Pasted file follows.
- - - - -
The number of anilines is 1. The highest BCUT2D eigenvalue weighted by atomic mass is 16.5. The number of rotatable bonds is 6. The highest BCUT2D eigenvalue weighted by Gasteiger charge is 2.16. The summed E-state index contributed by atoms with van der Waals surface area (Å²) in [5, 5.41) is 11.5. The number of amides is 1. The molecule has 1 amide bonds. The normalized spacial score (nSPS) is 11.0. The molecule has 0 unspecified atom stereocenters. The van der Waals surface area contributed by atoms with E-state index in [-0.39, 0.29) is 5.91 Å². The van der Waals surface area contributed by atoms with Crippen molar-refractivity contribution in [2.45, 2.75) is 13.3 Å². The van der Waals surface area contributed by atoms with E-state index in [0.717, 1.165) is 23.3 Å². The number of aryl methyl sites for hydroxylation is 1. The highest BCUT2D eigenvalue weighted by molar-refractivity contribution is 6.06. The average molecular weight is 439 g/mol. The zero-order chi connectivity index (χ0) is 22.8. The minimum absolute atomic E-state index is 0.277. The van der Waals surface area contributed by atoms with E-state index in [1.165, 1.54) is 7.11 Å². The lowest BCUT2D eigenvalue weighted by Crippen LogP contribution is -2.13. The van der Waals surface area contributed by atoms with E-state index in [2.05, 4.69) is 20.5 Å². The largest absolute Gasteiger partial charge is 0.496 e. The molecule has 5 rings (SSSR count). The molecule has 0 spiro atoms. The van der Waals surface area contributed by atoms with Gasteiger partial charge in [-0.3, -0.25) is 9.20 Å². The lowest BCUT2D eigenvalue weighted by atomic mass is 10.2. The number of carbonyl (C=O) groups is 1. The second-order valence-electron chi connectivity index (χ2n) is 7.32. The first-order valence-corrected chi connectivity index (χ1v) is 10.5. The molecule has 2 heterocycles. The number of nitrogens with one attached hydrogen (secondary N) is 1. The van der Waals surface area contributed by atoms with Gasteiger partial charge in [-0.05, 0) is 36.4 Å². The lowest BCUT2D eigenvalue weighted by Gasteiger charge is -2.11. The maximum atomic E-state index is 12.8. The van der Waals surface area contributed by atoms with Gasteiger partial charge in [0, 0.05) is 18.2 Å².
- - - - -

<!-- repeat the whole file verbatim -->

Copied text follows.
The number of anilines is 1. The highest BCUT2D eigenvalue weighted by atomic mass is 16.5. The number of rotatable bonds is 6. The highest BCUT2D eigenvalue weighted by Gasteiger charge is 2.16. The summed E-state index contributed by atoms with van der Waals surface area (Å²) in [5, 5.41) is 11.5. The number of amides is 1. The molecule has 1 amide bonds. The normalized spacial score (nSPS) is 11.0. The molecule has 0 unspecified atom stereocenters. The van der Waals surface area contributed by atoms with E-state index in [-0.39, 0.29) is 5.91 Å². The van der Waals surface area contributed by atoms with Crippen molar-refractivity contribution in [2.45, 2.75) is 13.3 Å². The van der Waals surface area contributed by atoms with E-state index in [0.717, 1.165) is 23.3 Å². The number of aryl methyl sites for hydroxylation is 1. The highest BCUT2D eigenvalue weighted by molar-refractivity contribution is 6.06. The average molecular weight is 439 g/mol. The zero-order chi connectivity index (χ0) is 22.8. The minimum absolute atomic E-state index is 0.277. The van der Waals surface area contributed by atoms with E-state index in [1.165, 1.54) is 7.11 Å². The lowest BCUT2D eigenvalue weighted by Crippen LogP contribution is -2.13. The van der Waals surface area contributed by atoms with E-state index in [2.05, 4.69) is 20.5 Å². The largest absolute Gasteiger partial charge is 0.496 e. The molecule has 5 rings (SSSR count). The molecule has 0 spiro atoms. The van der Waals surface area contributed by atoms with Gasteiger partial charge in [-0.3, -0.25) is 9.20 Å². The lowest BCUT2D eigenvalue weighted by atomic mass is 10.2. The number of carbonyl (C=O) groups is 1. The second-order valence-electron chi connectivity index (χ2n) is 7.32. The first-order valence-corrected chi connectivity index (χ1v) is 10.5. The molecule has 2 heterocycles. The number of nitrogens with one attached hydrogen (secondary N) is 1. The van der Waals surface area contributed by atoms with Gasteiger partial charge in [-0.05, 0) is 36.4 Å². The lowest BCUT2D eigenvalue weighted by Gasteiger charge is -2.11. The maximum atomic E-state index is 12.8. The van der Waals surface area contributed by atoms with Gasteiger partial charge in [0, 0.05) is 18.2 Å².